Julie Gardner talks Doctor Who, Torchwood, and The Sarah Jane Adventures
By Sue Klasky Jul 27, 2009, 14:47 GMT
Julie Gardner shares some details about Doctor Who, Torchwood and BBC Television. @Photo provided by BBC Worldwide
Along with Russell T Davies, Julie Gardner has been the co-executive producer of both the BBC's revival of Doctor Who, and also its very popular spin-off Torchwood.
Recently, Monsters and Critics talked with her over the phone from LA about her new job, Torchwood: Children of Earth, Doctor Who: Planet of the Dead, and more.
Born in Wales, Gardner, 40, started working at the BBC in the mid-1990s. She was a producer's secretary, a script reader and editor, then a producer. Moving to London Weekend Television in 2000, she worked as a Development Producer. While there, she began to work with Davies on the drama, Casanova.
In 2003, Gardner went back to the BBC as Head of Drama for BBC Wales, bringing the Casanova project along. Her first job was to oversee the revival of Doctor Who. She got in touch with Davies who had wanted to write and produce Doctor Who, and the series premiered in March 2005.
While commissioning other network dramas, she and Davies continued overseeing Doctor Who, Torchwood, and the "Whovian" related kids show, The Sarah Jane Adventures.
In 2006, Gardner became the Controller of Drama Commissioning at BBC Television, while still in her other position at BBC Wales. Earlier this year, her roles at BBC Wales and Doctor Who were taken over by producer Piers Wenger. Gardner is now an executive producer of scripted projects for BBC Worldwide America based in Los Angeles.
M&C: Where are you calling from?
Gardner: I'm in LA, I've been here eight weeks.
M&C: Do you like it?
Gardner: Yes, I am enjoying it but it's terrible merging on the freeway.
M&C: And where is Russell?
Gardner: He's been here for a month and having a good time!
M&C: With your new role at BBC Worldwide America in LA, are you still an executive producer of Doctor Who and Torchwood?
Gardner: I am currently Executive Producer, developing dramatic titles, and executive producer of the last Doctor Who specials Planet of the Dead, The Waters of Mars, which is in post-production, and the two-part show.
Oh, season 5 started shooting today [Tuesday]! For season 5, Steven Moffat and Piers Wenger are the new executive producers.
M&C: Was it hard working on three shows [Doctor Who, Torchwood, The Sarah Jane Adventures]? Are they shot simultaneously?
Gardner: The shows were at different stages of production. It was a carefully plotted schedule. Also, we had a great production team that worked on Doctor Who and beyond, and we keep them together. The crews of Doctor Who and Torchwood are like a family.
M&C: Will there be another Torchwood season? If so, will it be based in Cardiff, Wales?
Gardner: It did incredibly well and we're having conversations, but things are not firmed up. It depends on the story on where it will be filmed. I don't know the future.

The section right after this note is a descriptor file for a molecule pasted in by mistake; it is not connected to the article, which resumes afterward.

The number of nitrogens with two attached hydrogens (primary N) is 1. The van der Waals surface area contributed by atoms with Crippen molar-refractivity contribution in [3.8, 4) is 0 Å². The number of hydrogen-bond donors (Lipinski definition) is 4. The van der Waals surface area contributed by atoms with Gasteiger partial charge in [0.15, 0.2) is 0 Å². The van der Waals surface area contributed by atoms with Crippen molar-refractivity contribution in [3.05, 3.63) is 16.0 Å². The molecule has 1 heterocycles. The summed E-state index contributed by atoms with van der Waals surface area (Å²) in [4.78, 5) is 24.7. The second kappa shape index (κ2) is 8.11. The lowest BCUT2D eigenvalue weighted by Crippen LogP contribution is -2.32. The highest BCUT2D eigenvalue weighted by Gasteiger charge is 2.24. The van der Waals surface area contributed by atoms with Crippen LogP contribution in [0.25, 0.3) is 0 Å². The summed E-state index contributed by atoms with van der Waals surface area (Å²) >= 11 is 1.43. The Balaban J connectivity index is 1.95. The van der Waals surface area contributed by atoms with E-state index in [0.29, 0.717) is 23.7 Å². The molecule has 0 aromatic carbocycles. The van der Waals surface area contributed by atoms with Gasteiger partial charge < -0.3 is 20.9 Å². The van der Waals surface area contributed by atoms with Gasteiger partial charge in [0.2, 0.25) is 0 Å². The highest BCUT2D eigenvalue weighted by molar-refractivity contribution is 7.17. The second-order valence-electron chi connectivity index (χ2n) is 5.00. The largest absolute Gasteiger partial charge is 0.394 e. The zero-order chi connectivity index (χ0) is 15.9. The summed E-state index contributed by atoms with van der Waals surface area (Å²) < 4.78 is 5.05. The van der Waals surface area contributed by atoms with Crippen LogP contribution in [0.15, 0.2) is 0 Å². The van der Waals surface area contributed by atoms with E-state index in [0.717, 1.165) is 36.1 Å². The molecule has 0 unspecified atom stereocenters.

M&C: I have to ask, (spoiler here), in Torchwood: Children of Earth, what happened to the Weevil and the Morgue in the Hub after the explosion?
Gardner (laughing): Well, I think the Weevil could dig out and escape, and the Morgue is gone.
M&C: But what of Jack's brother who is buried in the Morgue?
Gardner: The morgue is very deep, so maybe there's hope for him.
M&C: And, what's the deal with using cell phones and not the ear piece phones that have been used in the first two seasons?
Gardner (laughing): Oh, we need more like you! The ear phones didn't work and there was a lot of discussion about them. They were too bulky and the actors kept tapping them. So we reverted to cell phones.
We also were looking at the real consequences of blowing up the Hub, and stripping Torchwood bare. They now had to work outside the Hub.
M&C: How long did it take to film Torchwood: Children of Earth?
Gardner: About three months, much shorter than a 13-week series.
M&C: Why was Children of Earth made into a five-part mini-series?
Gardner: There were two reasons. One, the show was moving to BBC One and we wanted to make a big event for that. Two, Russell T Davies wanted to do one big serial. So it was a scheduling and creative consideration.
M&C: What was it like filming Doctor Who: Planet of the Dead in the deserts of Dubai? How long was the shoot?
Gardner: It was a three-day shoot. We had a jigsaw schedule to make things cost effective. We shot the exteriors in Dubai. The interiors were shot in a skeleton bus in our Wales studio.
M&C: Was there a problem with the bus?
Gardner: The bus was bad luck. The bus was shipped and there was a lot of red tape to get it to Dubai. At the port, a container was dropped on it and it was trashed!
M&C: What did you do?
Gardner: There were two options. Get an alternate bus. But this show was the Easter special so the schedule wouldn't allow that. So, as long as the bus was up to health and safety standards, we let the bus be damaged. [They ended getting a similar bus and brought it to the studio.]
We had to match the lighting to the other bus. If you look at the windows of the bus, they are quite dirty.
I didn't go out to Dubai. There were very funny phone calls! Things got pretty hairy. But it worked out better. We never would have thought of trashing the bus. We're not that crazy.
M&C: I've seen video clips of you, and you seem unflappable. Are you?
Gardner (laughing): I have my moments. It's okay, there is always a way and most things get made. For five years, I've seen how inventive and creative the team is, and they can do it all.
Torchwood: Children of Earth aired on BBC America through Friday, July 24 and as a marathon on Sunday, July 26. Doctor Who: Planet of the Dead has premiered on BBC America. For more information, visit http://www.bbcamerica.com. Both programs will be available on DVD and Blu-ray Tuesday, July 28th.